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    1. I always enjoy reading your astute perspective Mr. Lanan. The greatest hurdle scientists face is not the imminent crisis of global climate change but, rather, their lack of humility and ability to work or think outside of the parameters that they have been given. There are a myriad of variables, from seemingly disparate elements, that need to be examined as a whole for a clearer picture to be drawn of Earth's future.

      The fact that scientists are "shocked" by the latest developments in the Arctic is a clear indication of their closed-loop system, with extremely narrow parameters, in desperate need of the incorporation new information.
      Each day as I read more and more information about the dire situation in the Arctic I feel a sense of incredulity that, even with advanced technology and instrumentation, scientists could not predict this event? We can send probes to Mars but we cannot detect a future cataclysm on our own planet? I find this so difficult to understand....unless it is an intentional obfuscation by scientific or political institutions.
      I grew up in the 60's and 70's and was an avid weather watcher and carried this forward into my adulthood. What I find so bizarre is that forecasters were able to predict weather patterns with a high degree of accuracy compared to their modern day counterparts. Astounding! Our science and technologies have advanced but not our accuracy in prediction? Weather forecasters can no longer predict the weather hourly much less on a weekly basis.

      In 1992, when I returned to my home state for a visit, I noticed a perceptible change in the weather patterns. Intense humidity and heat were now a prominent feature of Tennessee summers...something I was not accustomed to while growing up there. So much has changed since then that I am truly astounded by the lack of information and obvious silence of meteorological scientists. Two years ago, while visiting my sister in Tennessee, I experienced a searing, smothering heat that left me completely drained and seeking shade...it was 97 degrees and only 10 am. With heat indices it reached a melting 117 degrees that day and remained into the 100's for the rest of that week. Grass died. Trees died. People died. Plants struggled for life and yet not a word on mainstream news outlets.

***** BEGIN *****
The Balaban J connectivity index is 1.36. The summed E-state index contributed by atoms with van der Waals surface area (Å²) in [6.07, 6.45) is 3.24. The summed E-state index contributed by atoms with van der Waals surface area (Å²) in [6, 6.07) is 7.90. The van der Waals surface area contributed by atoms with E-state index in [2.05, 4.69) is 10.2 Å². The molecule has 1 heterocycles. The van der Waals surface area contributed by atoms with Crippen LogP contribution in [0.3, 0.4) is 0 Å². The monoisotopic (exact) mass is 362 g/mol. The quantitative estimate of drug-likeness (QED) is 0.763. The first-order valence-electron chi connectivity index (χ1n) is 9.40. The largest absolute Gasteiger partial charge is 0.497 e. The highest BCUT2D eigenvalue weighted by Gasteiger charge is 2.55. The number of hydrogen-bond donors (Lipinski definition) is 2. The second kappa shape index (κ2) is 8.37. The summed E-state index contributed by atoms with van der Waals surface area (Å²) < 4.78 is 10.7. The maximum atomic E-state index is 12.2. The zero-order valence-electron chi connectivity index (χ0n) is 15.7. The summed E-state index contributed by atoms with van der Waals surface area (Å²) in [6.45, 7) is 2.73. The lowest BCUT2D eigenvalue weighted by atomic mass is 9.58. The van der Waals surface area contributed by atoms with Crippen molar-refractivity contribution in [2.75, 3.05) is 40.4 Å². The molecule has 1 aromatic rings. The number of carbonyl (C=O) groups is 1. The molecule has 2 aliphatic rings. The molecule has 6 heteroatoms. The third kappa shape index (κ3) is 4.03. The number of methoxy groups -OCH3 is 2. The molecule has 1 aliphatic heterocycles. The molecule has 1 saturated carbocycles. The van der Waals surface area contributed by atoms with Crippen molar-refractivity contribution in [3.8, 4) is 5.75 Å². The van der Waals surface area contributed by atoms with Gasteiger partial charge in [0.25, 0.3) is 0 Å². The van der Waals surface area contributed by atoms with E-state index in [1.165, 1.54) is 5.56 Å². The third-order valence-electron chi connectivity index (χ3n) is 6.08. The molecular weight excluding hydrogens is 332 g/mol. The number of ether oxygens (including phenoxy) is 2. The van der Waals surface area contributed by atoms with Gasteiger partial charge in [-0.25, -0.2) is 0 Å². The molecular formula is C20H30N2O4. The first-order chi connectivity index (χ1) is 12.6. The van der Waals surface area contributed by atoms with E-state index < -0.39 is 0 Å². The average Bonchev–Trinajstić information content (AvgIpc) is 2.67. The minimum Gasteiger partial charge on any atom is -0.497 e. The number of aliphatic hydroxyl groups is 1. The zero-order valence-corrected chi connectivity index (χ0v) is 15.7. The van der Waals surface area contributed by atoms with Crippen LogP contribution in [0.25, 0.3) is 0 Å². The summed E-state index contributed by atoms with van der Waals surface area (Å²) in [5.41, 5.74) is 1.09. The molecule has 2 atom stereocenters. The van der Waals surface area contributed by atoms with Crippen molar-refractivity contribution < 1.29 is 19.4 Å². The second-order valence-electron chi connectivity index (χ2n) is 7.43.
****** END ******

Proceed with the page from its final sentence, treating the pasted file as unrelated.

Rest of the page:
Where are the meteorologists? Climatologists? Anyone? These temperatures are not normal nor are they life sustaining. Where are the scientists shouting at the top of their lungs in warning the population? Why are they being ambiguous in their tone?
      I try to provide the information that I read here but most people are completely oblivious to what is going on globally with the climate....this astounds me. Most people tell me that they do not "believe" that we are experiencing global warming while others say that it is nothing more than a scam to extort money from the public. Others are overwhelmed by the lack of forewarning....or, I should say, "official" forewarning.

      I feel like I live in a mad, mad world filled to the brim with sociopaths and sycophants. Everyone parasitically feeding off of the other while the planet burns to the ground.

      When you speak, Mr. Lanan,I can almost hear an echo in cyberspace....no one but I and a few others are listening it appears and for that I am made ashamed of my fellow travelers.